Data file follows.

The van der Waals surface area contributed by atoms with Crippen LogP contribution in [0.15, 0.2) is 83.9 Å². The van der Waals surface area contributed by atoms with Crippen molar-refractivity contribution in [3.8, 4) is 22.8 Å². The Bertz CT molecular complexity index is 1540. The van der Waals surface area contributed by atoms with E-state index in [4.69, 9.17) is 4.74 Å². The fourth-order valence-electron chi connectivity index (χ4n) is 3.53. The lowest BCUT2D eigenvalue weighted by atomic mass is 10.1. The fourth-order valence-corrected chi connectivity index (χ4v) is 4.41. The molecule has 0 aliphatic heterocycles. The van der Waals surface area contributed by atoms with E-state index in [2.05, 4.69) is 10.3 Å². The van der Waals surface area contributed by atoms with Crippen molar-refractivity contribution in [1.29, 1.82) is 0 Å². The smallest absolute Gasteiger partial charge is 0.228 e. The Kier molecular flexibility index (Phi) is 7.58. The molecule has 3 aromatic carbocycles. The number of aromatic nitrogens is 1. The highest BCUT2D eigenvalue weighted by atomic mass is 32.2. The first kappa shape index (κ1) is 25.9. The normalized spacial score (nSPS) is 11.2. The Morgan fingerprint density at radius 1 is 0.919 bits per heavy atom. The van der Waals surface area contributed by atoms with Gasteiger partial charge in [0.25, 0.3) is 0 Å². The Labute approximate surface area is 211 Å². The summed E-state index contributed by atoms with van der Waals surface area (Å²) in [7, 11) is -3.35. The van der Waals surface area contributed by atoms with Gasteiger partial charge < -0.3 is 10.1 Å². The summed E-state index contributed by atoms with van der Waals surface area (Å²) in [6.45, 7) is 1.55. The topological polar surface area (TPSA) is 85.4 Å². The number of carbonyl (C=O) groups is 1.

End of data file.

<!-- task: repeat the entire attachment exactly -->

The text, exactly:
The van der Waals surface area contributed by atoms with Crippen LogP contribution in [0.15, 0.2) is 83.9 Å². The van der Waals surface area contributed by atoms with Crippen molar-refractivity contribution in [3.8, 4) is 22.8 Å². The Bertz CT molecular complexity index is 1540. The van der Waals surface area contributed by atoms with E-state index in [4.69, 9.17) is 4.74 Å². The fourth-order valence-electron chi connectivity index (χ4n) is 3.53. The lowest BCUT2D eigenvalue weighted by atomic mass is 10.1. The fourth-order valence-corrected chi connectivity index (χ4v) is 4.41. The molecule has 0 aliphatic heterocycles. The van der Waals surface area contributed by atoms with E-state index in [2.05, 4.69) is 10.3 Å². The van der Waals surface area contributed by atoms with Crippen molar-refractivity contribution in [1.29, 1.82) is 0 Å². The smallest absolute Gasteiger partial charge is 0.228 e. The Kier molecular flexibility index (Phi) is 7.58. The molecule has 3 aromatic carbocycles. The number of aromatic nitrogens is 1. The highest BCUT2D eigenvalue weighted by atomic mass is 32.2. The first kappa shape index (κ1) is 25.9. The normalized spacial score (nSPS) is 11.2. The Morgan fingerprint density at radius 1 is 0.919 bits per heavy atom. The van der Waals surface area contributed by atoms with Gasteiger partial charge in [0.25, 0.3) is 0 Å². The Labute approximate surface area is 211 Å². The summed E-state index contributed by atoms with van der Waals surface area (Å²) in [7, 11) is -3.35. The van der Waals surface area contributed by atoms with Gasteiger partial charge < -0.3 is 10.1 Å². The summed E-state index contributed by atoms with van der Waals surface area (Å²) in [6.45, 7) is 1.55. The topological polar surface area (TPSA) is 85.4 Å². The number of carbonyl (C=O) groups is 1.